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Table Of Contents  The TCP/IP Guide
 9  TCP/IP Lower-Layer (Interface, Internet and Transport) Protocols (OSI Layers 2, 3 and 4)
      9  TCP/IP Internet Layer (OSI Network Layer) Protocols
           9  Internet Protocol (IP/IPv4, IPng/IPv6) and IP-Related Protocols (IP NAT, IPSec, Mobile IP)
                9  Internet Protocol Version 4 (IP, IPv4)
                     9  IP Addressing
                          9  IP "Classful" (Conventional) Addressing

Previous Topic/Section
IP Multicast Addressing
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1
2
3
Next Page
IP Subnet Addressing ("Subnetting") Concepts
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Problems With "Classful" IP Addressing
(Page 2 of 3)

The Key Problem with Classes: Low Granularity

Issues #2 and #3 are more closely related to each other than issue #1 and are both the result of the fact that the “granularity” in the “classful” system is simply too low to be practical in a large internet. By this I mean that there are too few choices in the sizes of networks available. Three sizes seems fine in principle, but the gaps between the sizes are enormous, and the sizes don't match up all that well with the distribution of organizations in the real world. Consider the difference in size between Class C and Class B networks—a jump from 254 hosts all the way up to over 65,000! There are many, many companies that need more than 254 IP address but a lot fewer than 65,000. And what about Class A? How many companies need 16 million IP addresses, even the truly large ones? Probably none, if you think about it, yet that's half the IP address space right there.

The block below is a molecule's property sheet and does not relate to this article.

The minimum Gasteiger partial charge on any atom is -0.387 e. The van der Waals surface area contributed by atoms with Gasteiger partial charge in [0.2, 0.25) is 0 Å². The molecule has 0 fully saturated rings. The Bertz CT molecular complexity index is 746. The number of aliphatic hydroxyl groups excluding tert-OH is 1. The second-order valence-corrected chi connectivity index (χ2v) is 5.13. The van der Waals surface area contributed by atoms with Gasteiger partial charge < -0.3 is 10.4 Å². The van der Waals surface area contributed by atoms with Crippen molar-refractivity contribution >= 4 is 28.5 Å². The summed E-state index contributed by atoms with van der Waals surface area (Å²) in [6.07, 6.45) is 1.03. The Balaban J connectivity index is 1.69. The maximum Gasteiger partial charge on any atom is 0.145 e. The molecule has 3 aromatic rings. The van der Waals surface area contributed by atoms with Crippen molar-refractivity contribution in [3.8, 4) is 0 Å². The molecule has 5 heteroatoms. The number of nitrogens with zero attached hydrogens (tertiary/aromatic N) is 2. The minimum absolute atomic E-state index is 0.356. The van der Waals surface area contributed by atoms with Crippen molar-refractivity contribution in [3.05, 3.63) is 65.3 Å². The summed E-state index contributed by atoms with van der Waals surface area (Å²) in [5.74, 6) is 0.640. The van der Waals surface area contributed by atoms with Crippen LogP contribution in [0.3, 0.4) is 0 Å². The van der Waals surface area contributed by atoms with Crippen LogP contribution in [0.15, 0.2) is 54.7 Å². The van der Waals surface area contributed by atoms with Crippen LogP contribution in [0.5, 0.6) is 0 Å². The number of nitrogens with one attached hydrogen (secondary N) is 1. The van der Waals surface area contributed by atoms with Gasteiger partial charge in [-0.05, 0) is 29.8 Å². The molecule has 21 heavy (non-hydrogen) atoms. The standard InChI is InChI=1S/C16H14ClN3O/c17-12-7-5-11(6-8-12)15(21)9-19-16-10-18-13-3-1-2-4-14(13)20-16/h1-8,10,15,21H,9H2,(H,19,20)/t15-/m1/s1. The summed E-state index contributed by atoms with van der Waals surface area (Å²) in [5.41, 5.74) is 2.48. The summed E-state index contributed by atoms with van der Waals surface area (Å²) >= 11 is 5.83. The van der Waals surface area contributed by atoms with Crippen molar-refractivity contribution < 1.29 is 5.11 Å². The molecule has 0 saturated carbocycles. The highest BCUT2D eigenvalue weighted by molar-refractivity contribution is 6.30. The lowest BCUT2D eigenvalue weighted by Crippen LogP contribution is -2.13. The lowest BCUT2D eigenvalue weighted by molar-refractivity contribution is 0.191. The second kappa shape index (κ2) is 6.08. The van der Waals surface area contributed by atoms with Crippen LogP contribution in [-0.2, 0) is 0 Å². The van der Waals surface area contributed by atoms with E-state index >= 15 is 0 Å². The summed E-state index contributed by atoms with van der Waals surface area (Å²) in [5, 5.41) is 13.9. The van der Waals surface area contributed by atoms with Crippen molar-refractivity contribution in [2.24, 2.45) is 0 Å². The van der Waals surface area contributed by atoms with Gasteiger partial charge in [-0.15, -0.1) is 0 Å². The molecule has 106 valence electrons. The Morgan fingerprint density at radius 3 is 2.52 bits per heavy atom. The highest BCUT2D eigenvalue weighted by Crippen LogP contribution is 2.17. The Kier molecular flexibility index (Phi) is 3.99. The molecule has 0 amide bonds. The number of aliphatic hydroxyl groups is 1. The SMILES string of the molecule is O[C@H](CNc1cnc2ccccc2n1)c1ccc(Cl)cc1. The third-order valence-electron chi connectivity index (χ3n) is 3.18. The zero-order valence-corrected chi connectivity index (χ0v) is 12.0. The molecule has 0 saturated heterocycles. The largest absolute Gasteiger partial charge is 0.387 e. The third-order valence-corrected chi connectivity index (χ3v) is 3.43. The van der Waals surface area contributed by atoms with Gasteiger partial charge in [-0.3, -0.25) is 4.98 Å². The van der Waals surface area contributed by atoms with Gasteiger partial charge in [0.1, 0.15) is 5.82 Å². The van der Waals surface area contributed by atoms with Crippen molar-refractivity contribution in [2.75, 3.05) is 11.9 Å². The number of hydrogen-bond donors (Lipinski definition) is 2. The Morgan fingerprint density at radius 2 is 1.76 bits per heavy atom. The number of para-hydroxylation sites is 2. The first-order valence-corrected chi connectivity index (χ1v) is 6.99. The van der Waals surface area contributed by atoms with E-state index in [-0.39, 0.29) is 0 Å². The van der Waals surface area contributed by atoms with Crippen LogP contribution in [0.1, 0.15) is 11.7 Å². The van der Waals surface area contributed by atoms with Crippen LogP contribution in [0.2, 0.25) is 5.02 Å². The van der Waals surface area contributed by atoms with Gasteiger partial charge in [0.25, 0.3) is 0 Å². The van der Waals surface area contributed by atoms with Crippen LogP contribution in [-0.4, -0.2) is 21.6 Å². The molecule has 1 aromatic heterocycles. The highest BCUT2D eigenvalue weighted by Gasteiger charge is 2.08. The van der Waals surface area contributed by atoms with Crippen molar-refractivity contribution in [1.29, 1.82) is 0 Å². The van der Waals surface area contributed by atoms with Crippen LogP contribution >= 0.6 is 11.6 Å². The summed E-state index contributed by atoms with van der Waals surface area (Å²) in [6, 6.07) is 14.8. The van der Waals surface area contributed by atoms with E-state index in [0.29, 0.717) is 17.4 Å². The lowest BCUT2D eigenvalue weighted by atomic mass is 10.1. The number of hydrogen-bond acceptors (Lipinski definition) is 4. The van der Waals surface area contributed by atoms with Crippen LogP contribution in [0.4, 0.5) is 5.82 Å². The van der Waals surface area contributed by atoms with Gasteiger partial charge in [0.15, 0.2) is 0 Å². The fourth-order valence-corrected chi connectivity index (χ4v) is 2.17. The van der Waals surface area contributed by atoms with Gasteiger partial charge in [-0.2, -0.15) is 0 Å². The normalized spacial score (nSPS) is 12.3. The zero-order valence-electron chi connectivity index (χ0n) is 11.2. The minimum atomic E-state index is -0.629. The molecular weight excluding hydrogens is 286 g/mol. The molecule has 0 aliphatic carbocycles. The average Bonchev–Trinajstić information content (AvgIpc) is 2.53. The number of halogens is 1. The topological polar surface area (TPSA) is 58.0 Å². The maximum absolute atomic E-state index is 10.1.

Considering our company with 5,000 computers again—what class network should they use? As Figure 64 shows, there is no good match for this company’s needs in the “classful” scheme at all. In the past, they would likely have been assigned a Class B network. However, giving a Class B to a company with “only” 5,000 computers means over 90% of the IP addresses are wasted. When the Internet was young this wasn't a big deal, but as it grew these inefficiencies quickly started to become significant.


Figure 64: The Main Problem With “Classful” Addressing

In this scale diagram, each square represents 50 available addresses. Since a Class C address has only 254 addresses, and a Class B contains 65,534 addresses, an organization with 5,000 hosts is “caught in the middle”. It can only choose to either waste 90% of a Class B address or use 20 different Class C networks.

 

 


The alternative to wasting all these IP addresses would be to give the company instead of one Class B, a bunch of Class C addresses. However as you can see, they would need 20 of them. This is more efficient in use of address space, but leads to Issue #3: every router on the Internet replaces the single Class B router table entry with 20 Class C router entries. Now multiply this by a few thousand “medium-sized” companies and you can see that this method would add dramatically to the size of router tables. Router tables have already been growing quickly as the Internet has expanded. The larger these tables, the more time it takes for routers to make routing decisions.


Previous Topic/Section
IP Multicast Addressing
Previous Page
Pages in Current Topic/Section
1
2
3
Next Page
IP Subnet Addressing ("Subnetting") Concepts
Next Topic/Section

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Version 3.0 - Version Date: September 20, 2005

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